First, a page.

I often ask young men who express their concern to me about stop-and-search whether they have ever made a complaint. The answer is a universal no, even when they feel that they have been treated disrespectfully. There is often a lack of trust in the system and a fear that, if they complain, it will just make matters worse. That is true for the families of the individuals being stopped as much as for the individuals themselves. In fact, during my advice surgery in Catford this Saturday, that point was made to me by a mum of a young man who had been repeatedly stopped. Some parents—particularly without English as their first language—lack the basic understanding of what is acceptable and not acceptable and how to make a complaint. A way around that has to be found. If complaints are not made and individual officers are not disciplined because bad practice is not identified and dealt with, how will progress ever be made?
I mentioned the mum I spoke to on Saturday, and I will tell the Chamber a bit more about her family’s experiences. As I said, her 16-year-old son has been stopped repeatedly by the police. I asked her how many times and she said that she had lost count. Her son has severe special needs and earlier this year he was charged with resisting arrest following a stop-and-search. On Friday last week, the courts found him not guilty of the charge, but the judge in summing up referred to the excessive police force used against him.
The effect of perpetual but arguably unwarranted police attention on that young man cannot be overstated. His mum believes that the reason he is now being treated by Lewisham’s child and adolescent mental health services is that his self-esteem has been damaged so badly by the police approach towards him. In a follow-up e-mail to me on Sunday, she said:
“I feel that the police should have a greater understanding of our young people with SEN needs. My son has had an educational statement since he was 8 years old. This means that since this age it has been acknowledged he has complex needs, yet when I told Lewisham police station that he was under CAMHS they had no idea what I was talking about. The police are taking statements from young men without any idea of their mental or educational disabilities.”
That is not the only case of that sort that has been brought to my attention in the past year. Other mums have talked to me about how their sons have felt targeted by the police, how their sons’ attitude towards the police has changed and, in some cases, how their sons’ behaviour has also changed. I appreciate that in some cases the practice of poor police stop-and-search may not be the only factor contributing to their sons’ behaviour change, but I have heard it from enough parents to believe that we must address the issue.
Better training of police officers in the practice of stop-and-search is vital if people’s experience of it is to improve. In Lewisham, we are lucky to have Second Wave, a local community group based in the borough, which has done excellent work to help the local police and the territorial support groups to understand the perspectives of the young people who are on the other end of that policing tool. Second Wave also goes into schools to enable young people to understand the perspective of the police. That sort of approach should be universal throughout the Metropolitan police area. We are also fortunate in Lewisham to have, as part of our police community consultative group, an active stop-and-search group, which is concerned by suggestions that such groups might be abolished and is adamant that the police must be more and not less transparent and accountable in how they use stop-and-search. I agree.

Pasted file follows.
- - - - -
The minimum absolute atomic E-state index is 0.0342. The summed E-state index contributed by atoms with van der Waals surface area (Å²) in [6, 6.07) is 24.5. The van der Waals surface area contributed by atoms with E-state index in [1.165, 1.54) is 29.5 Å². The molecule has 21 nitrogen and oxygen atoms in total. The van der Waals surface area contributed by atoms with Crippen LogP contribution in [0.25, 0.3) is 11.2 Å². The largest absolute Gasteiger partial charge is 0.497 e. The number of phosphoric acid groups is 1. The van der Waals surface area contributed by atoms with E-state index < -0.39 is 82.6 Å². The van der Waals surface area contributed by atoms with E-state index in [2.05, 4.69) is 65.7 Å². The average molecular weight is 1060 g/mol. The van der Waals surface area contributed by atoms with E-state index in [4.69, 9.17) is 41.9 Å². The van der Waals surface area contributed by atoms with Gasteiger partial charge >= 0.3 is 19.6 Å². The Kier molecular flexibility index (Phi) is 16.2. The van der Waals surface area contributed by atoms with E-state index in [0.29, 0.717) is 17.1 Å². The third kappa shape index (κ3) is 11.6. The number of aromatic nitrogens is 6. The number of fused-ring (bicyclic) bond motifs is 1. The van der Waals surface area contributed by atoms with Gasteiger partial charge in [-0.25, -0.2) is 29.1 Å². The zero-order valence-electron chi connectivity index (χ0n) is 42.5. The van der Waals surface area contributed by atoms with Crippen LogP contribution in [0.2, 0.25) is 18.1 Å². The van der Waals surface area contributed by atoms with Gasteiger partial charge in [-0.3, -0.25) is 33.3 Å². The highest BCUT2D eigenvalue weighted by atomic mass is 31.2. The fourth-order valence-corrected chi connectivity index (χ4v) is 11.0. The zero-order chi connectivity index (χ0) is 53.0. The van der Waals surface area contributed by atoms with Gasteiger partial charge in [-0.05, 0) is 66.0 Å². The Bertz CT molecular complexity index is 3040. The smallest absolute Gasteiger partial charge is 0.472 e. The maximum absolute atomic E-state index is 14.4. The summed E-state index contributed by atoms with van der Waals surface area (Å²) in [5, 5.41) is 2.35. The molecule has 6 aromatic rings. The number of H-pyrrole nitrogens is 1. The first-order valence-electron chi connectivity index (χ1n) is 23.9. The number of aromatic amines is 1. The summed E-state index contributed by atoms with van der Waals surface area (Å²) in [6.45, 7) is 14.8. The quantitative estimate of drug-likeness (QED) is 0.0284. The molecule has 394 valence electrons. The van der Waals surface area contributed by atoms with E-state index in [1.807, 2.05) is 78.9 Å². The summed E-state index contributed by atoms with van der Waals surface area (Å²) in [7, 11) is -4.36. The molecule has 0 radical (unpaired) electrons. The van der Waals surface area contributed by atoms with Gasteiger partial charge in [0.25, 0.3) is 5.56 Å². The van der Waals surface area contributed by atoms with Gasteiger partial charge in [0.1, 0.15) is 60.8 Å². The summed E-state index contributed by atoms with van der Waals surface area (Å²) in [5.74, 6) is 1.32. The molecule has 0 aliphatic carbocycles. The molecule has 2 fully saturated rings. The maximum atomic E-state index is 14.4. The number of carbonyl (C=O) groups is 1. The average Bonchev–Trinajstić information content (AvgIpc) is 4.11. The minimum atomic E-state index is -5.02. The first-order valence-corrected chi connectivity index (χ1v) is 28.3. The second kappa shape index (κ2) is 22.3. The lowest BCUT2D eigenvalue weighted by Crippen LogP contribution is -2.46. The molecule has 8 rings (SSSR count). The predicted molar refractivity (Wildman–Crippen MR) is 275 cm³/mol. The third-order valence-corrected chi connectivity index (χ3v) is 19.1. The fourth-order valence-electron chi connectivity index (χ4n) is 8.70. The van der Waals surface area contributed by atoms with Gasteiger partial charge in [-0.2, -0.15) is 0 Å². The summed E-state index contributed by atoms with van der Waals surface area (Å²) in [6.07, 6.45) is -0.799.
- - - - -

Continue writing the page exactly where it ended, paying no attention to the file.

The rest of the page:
I am conscious that the Government and the Metropolitan police realise that stop-and-search is an issue. Indeed, the report earlier this year from the Riots, Communities and Victims Panel noted that police stop-and-search practices were one of the factors behind last year’s riots. The Government have their review of best practice, and the new Metropolitan Police Commissioner has set out a number of areas in which he would like to see improvement, but looking at best practice is one thing, and being honest about bad practice is another—both must happen if everyone is to have faith in the system.
We also need a means by which to measure progress against the laudable aims set out by the police commissioner in London. Perhaps the Minister can say what he sees success and failure looking like in London. What specific changes would he like to see in the practice of stop-and-search in our capital city, and over what time frame?
Stop-and-search is an important police power. If we are to tackle the serious problems of gun and knife crime, there will be occasions on which the police have to be able to perform a stop-and-search. At the moment, however, young people in my constituency feel “over-policed and under-protected”, as the Home Affairs Committee said a few years ago. That has to change, and I look forward to hearing the Minister’s comments today on how he plans to achieve that.
I congratulate the hon. Member for Lewisham East (Heidi Alexander) on securing the debate. The subject is of great interest to many people and communities, in London and elsewhere, and I welcome the opportunity to discuss it.
Stop-and-search is an important area of operational policing policy and I recognise that, despite many improvements in how stop-and-search is carried out and recorded, its use continues to be a source of tension and concern in some communities and, in particular, among those of black and minority ethnic origin. The Government and the Metropolitan Police Service are clear that stop-and-search is a vital part of a police officer’s toolkit in deterring and combating crime and antisocial behaviour, especially knife crime, which is of particular public concern. It is, however, unacceptable that individuals might be targeted because of their race.